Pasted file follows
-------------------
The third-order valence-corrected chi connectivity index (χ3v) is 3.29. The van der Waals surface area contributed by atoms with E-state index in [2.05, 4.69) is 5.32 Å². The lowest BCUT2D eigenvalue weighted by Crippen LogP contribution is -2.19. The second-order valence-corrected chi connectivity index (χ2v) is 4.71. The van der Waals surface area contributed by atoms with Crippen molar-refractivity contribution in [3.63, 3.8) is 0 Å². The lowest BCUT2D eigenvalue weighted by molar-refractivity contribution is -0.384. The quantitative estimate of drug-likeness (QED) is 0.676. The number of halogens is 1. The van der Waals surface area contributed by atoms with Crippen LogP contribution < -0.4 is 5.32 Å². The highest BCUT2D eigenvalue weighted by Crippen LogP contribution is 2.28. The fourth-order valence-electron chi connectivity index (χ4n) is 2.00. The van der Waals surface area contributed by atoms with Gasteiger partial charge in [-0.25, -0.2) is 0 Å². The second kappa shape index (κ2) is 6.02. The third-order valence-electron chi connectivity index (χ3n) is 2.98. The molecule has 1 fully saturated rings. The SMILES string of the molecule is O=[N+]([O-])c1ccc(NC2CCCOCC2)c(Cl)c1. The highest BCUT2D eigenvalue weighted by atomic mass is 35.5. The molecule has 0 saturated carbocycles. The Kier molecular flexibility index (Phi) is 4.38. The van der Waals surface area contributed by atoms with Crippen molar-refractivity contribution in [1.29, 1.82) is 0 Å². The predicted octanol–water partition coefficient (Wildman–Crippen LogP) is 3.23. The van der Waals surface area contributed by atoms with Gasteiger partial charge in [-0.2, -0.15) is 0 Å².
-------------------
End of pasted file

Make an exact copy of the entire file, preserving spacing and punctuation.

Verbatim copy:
The third-order valence-corrected chi connectivity index (χ3v) is 3.29. The van der Waals surface area contributed by atoms with E-state index in [2.05, 4.69) is 5.32 Å². The lowest BCUT2D eigenvalue weighted by Crippen LogP contribution is -2.19. The second-order valence-corrected chi connectivity index (χ2v) is 4.71. The van der Waals surface area contributed by atoms with Crippen molar-refractivity contribution in [3.63, 3.8) is 0 Å². The lowest BCUT2D eigenvalue weighted by molar-refractivity contribution is -0.384. The quantitative estimate of drug-likeness (QED) is 0.676. The number of halogens is 1. The van der Waals surface area contributed by atoms with Crippen LogP contribution < -0.4 is 5.32 Å². The highest BCUT2D eigenvalue weighted by Crippen LogP contribution is 2.28. The fourth-order valence-electron chi connectivity index (χ4n) is 2.00. The van der Waals surface area contributed by atoms with Gasteiger partial charge in [-0.25, -0.2) is 0 Å². The second kappa shape index (κ2) is 6.02. The third-order valence-electron chi connectivity index (χ3n) is 2.98. The molecule has 1 fully saturated rings. The SMILES string of the molecule is O=[N+]([O-])c1ccc(NC2CCCOCC2)c(Cl)c1. The highest BCUT2D eigenvalue weighted by atomic mass is 35.5. The molecule has 0 saturated carbocycles. The Kier molecular flexibility index (Phi) is 4.38. The van der Waals surface area contributed by atoms with Crippen molar-refractivity contribution in [1.29, 1.82) is 0 Å². The predicted octanol–water partition coefficient (Wildman–Crippen LogP) is 3.23. The van der Waals surface area contributed by atoms with Gasteiger partial charge in [-0.2, -0.15) is 0 Å².